Q Joe, back to the Greek government -- had said it would be better to postpone this because it would be more productive later; why so?

MR. LOCKHART: Well, I think that it will be a -- hopefully it will be a better environment. We've got a number of substantive issues that I think they believed we would be in a more constructive situation if it was done after Turkey. We've got a number of -- we have some concern on security that I've addressed before. We fully expect that there will be protests in the tradition of Greek politics, particularly politics on the left in Greece. I think there was some sense that going later in the week would be better.

Q Is it the case, as one report had it, that the President's motorcade route had inadvertently been publicized?

MR. LOCKHART: I don't exactly want to comment on the security.

Q I'm not asking you to tell me security. I'm asking you if that report, that it appeared in the paper, was a factor in worrying about security?

MR. LOCKHART: Well, let me just say this, that I'm not in the habit of reading press other than the fine newspapers that are delivered very early to my door here at the White House, which generally are published in this country. But having said that, and having not believing that I just said that -- (laughter) -- casting considerable doubt on the rest of the credibility of the rest of my answer, I'll move forward anyway.

Obviously, there is a lot of work, as you all know, that goes into securing the President's well being on trips like this but it makes no sense at all for me to talk about that in any way, shape or form.

Q Joe, why hasn't this administration done more to encourage Greece to reign in the November 17th Group and, in fact, encourage them to take more action against terrorism in that country?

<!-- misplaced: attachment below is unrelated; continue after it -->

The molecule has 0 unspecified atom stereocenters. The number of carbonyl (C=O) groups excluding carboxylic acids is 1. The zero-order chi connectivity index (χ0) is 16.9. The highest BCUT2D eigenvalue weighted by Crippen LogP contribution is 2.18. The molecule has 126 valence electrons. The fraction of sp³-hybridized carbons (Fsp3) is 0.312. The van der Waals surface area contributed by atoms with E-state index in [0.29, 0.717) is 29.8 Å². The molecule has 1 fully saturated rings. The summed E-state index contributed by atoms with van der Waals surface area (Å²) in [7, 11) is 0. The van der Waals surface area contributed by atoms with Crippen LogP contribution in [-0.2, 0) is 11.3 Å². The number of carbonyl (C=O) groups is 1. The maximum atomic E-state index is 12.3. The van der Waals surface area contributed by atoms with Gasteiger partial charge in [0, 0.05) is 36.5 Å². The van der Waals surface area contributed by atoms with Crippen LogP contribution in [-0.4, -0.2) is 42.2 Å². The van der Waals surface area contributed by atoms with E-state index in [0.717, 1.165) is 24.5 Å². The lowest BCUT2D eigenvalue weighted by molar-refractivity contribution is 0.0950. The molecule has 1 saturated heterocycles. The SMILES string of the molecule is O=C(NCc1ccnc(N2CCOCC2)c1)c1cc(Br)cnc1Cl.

MR. LOCKHART: We have worked closely with the Greek government, as we do with most countries around the world, in fighting terrorism. I expect that to be part of the agenda that we talk about while we're there.

Q But typically when the United States really wants to move ahead with action on terrorism it will threaten or apply sanctions, but that hasn't been the case here.

MR. LOCKHART: I don't know that that's typical. We work very well, we have a very good bilateral relationship with Greece. They're an important ally to the United States and we work closely with them on terrorism.

Q Joe, are Ambassador Barshefsky and Mr. Sperling making any progress in Beijing?

MR. LOCKHART: Well, when they checked in, I guess about an hour ago, they had a session -- one session already today and were going into a second one. We obviously are -- we believe this is useful that they are engaged in direct talks; but as far as the substance of those talks; I think we'll leave it at the negotiating table and not comment on where we think it is at any given moment.

Q Is there any possibility -- just to finish up -- that they may stay, or any of them may stay longer than the two days?

MR. LOCKHART: What I know is that they were planning to stay for two days. I haven't been informed that their schedules have changed.

Q Joe, what is your response to a Pakistani military envoy saying to senior U.S. officials that a presidential visit to India and not Pakistan would cause a rise in anti-Americanism in that country and maybe create some problems? I realize there can't be a visit there until they make some moves towards democracy, but is there sort of a risk --